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History and Geography of Berkshire, England
A Research Aid from Combs &c. Families of Devonshire
Berks & Surrounding Counties

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Introduction
As is often true in the case of genealogical research, an understanding of the history, geography and economics of an area can be the key that unlocks the mysteries of our ancestors. In the course of researching our early Archdale, Combs and Lovett &c. families of England, it became increasingly clear that knowing how their lives were affected by, for example, the Parliamentary War, could provide us with both the whys and wherefores of their moves and even their deaths. Berkshire, although small, has frequently played a key role in the history of England, and quite probably in the lives of our ancestors.
In 1831, the Rev. Samuel Lewis published A Topographical Dictionary of England, S. Lewis and Company, London, which describes Berkshire both historically and geographically, including the parishes of the time, and can be of enormous assistance to historical and genealogical researchers. Our particular history of Berkshire begins with Mr. Lewis' Berkshire, but will eventually include additional data in respect to the specific effect of Berks' history on our ancestors.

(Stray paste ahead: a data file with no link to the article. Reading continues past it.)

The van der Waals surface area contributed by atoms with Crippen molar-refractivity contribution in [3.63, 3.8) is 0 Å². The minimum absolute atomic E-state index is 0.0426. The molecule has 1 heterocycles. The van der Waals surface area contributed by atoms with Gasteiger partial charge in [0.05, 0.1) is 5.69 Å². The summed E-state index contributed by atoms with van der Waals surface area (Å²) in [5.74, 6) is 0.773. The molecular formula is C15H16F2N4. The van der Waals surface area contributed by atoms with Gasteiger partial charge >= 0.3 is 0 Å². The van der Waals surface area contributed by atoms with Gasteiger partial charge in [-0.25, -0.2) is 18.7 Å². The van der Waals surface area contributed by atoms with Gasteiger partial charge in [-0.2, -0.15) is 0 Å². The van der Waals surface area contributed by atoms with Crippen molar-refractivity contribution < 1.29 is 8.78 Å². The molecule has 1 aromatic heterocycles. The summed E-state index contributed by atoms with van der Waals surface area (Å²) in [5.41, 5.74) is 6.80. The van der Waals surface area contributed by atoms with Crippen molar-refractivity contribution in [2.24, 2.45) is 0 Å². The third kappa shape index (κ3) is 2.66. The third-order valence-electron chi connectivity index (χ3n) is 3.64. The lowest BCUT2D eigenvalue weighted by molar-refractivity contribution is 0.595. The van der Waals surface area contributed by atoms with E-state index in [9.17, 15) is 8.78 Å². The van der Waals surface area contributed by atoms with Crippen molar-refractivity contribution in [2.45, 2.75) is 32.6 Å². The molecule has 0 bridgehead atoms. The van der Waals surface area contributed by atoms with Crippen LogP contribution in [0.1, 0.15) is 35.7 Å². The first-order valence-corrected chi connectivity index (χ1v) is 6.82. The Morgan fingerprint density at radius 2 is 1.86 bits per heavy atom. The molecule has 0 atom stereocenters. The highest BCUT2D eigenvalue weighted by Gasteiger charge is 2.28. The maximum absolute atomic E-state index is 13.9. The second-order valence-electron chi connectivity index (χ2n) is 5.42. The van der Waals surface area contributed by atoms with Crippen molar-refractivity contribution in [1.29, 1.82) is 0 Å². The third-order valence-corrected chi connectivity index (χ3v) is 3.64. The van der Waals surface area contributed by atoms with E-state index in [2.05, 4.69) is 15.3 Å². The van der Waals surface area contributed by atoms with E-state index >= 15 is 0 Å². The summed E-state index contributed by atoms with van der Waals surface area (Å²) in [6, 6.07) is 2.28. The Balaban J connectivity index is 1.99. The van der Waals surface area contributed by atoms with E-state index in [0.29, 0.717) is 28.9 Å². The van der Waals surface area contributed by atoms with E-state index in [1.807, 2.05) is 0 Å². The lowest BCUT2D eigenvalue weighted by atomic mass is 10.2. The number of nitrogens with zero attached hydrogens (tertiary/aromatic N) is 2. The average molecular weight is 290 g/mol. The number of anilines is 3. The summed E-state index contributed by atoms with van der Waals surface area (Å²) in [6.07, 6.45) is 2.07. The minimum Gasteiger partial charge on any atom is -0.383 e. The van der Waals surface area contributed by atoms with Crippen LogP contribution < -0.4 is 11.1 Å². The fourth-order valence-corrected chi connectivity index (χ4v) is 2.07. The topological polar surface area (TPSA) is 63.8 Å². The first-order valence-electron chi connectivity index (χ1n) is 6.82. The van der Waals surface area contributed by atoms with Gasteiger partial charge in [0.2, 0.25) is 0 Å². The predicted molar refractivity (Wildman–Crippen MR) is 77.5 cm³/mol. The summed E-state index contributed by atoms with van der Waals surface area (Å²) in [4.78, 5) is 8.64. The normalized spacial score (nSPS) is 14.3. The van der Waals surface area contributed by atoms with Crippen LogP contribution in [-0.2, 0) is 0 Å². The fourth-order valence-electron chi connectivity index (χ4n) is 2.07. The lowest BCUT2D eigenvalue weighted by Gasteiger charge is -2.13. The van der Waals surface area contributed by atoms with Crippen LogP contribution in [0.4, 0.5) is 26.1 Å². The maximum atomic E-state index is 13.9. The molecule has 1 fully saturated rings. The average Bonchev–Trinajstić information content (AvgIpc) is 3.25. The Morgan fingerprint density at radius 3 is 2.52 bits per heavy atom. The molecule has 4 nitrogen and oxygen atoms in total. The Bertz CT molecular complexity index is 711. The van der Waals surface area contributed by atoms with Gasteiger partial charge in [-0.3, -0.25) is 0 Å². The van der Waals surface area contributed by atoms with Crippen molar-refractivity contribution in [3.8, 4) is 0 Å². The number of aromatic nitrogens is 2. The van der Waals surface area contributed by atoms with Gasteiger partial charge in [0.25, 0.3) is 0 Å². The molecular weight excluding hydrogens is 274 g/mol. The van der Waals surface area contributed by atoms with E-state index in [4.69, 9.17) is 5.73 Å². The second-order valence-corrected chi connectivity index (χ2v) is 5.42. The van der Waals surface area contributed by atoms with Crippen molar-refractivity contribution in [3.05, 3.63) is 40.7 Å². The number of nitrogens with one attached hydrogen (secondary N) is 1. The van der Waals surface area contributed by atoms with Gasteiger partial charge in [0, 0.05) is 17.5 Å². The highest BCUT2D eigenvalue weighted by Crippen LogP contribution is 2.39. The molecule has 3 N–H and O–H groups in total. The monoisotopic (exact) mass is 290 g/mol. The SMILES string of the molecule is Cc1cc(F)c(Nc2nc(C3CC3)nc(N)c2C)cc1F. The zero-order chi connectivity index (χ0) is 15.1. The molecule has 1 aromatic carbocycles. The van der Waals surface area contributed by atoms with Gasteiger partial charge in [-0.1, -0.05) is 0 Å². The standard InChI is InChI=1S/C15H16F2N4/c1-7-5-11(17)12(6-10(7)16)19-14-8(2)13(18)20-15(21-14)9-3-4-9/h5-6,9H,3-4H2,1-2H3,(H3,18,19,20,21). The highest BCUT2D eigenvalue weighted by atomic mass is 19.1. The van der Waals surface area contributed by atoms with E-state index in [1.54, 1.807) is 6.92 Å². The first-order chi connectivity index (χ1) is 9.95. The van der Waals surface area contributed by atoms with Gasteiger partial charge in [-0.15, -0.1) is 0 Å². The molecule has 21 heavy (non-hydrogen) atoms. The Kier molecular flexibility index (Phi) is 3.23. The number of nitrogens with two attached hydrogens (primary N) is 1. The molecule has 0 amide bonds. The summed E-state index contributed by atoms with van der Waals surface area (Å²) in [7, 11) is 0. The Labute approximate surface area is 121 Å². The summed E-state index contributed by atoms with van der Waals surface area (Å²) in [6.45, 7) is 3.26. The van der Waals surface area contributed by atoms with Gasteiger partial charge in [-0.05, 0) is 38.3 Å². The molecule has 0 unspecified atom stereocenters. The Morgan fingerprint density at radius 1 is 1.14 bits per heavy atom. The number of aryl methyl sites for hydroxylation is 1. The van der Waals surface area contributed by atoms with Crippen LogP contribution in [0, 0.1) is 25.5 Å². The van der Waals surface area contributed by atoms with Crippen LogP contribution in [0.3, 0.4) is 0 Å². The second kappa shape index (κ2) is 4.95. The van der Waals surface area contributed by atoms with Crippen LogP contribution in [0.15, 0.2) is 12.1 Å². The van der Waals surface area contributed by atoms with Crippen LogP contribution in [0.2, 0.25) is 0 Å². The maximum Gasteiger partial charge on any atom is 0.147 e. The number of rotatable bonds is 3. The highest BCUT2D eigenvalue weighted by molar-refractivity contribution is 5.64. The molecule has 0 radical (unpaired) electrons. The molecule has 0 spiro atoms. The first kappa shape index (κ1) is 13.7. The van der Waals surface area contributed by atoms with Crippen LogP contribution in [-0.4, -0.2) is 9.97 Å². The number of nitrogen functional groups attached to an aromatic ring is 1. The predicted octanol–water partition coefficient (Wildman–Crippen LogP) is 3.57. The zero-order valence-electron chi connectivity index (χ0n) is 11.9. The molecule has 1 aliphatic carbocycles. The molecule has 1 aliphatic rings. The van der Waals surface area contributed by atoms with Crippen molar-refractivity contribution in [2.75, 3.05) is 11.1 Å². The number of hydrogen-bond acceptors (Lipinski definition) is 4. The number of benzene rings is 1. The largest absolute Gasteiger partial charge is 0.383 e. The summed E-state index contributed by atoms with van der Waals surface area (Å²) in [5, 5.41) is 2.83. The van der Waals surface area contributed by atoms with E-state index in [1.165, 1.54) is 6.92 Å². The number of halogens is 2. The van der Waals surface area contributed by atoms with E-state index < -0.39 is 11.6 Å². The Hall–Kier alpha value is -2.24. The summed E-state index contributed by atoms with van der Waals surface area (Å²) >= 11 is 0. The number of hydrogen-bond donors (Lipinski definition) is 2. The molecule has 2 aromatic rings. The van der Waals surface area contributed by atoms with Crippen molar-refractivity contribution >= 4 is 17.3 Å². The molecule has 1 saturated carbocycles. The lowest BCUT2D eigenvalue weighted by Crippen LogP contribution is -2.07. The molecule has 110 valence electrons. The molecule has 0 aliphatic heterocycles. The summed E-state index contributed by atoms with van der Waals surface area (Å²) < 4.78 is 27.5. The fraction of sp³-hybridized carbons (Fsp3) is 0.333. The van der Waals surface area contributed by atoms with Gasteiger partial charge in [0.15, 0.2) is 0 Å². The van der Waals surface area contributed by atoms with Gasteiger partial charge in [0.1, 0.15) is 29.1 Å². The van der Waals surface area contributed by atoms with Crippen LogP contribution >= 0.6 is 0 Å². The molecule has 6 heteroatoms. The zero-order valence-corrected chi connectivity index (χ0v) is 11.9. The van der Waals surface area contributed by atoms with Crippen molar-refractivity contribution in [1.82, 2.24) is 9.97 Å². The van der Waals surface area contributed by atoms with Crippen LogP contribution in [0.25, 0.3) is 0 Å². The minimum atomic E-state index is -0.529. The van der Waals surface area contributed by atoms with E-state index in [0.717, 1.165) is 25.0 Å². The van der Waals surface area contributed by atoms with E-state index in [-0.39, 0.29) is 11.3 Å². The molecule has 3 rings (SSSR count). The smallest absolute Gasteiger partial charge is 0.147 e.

Ed. Note: Some changes in formatting have been made; i.e., those locations mentioned which included early Combs &c. have been placed in bold-face (incomplete); surnames have been capitalized, and some paragraphs have been split for ease of reading.

"A Topographical Dictionary of England" (Berkshire)
by Rev. Samuel Lewis

Berkshire, an inland county, bounded on the north by the county of Oxford, and a small part of the county of Buckingham, from both which it is separated by the Thames; on the east, by the counties of Buckingham and Surrey; on the south, by the county of Southampton; and on the west, by that of Wilts: it extends from 51º 19' to 51º48' (N. Lat.), and from 34½' (E.) to 1º 43' (W. Lon.). The extreme length is forty eight miles, the greatest breadth twenty-nine, and the circumference nearly two hundred and eight: including the detached parts, it contains about four hundred and sixty-four thousand five hundred acres, and seven hundred and fifty-six square miles. The population, in 1821, amounted to 134,700.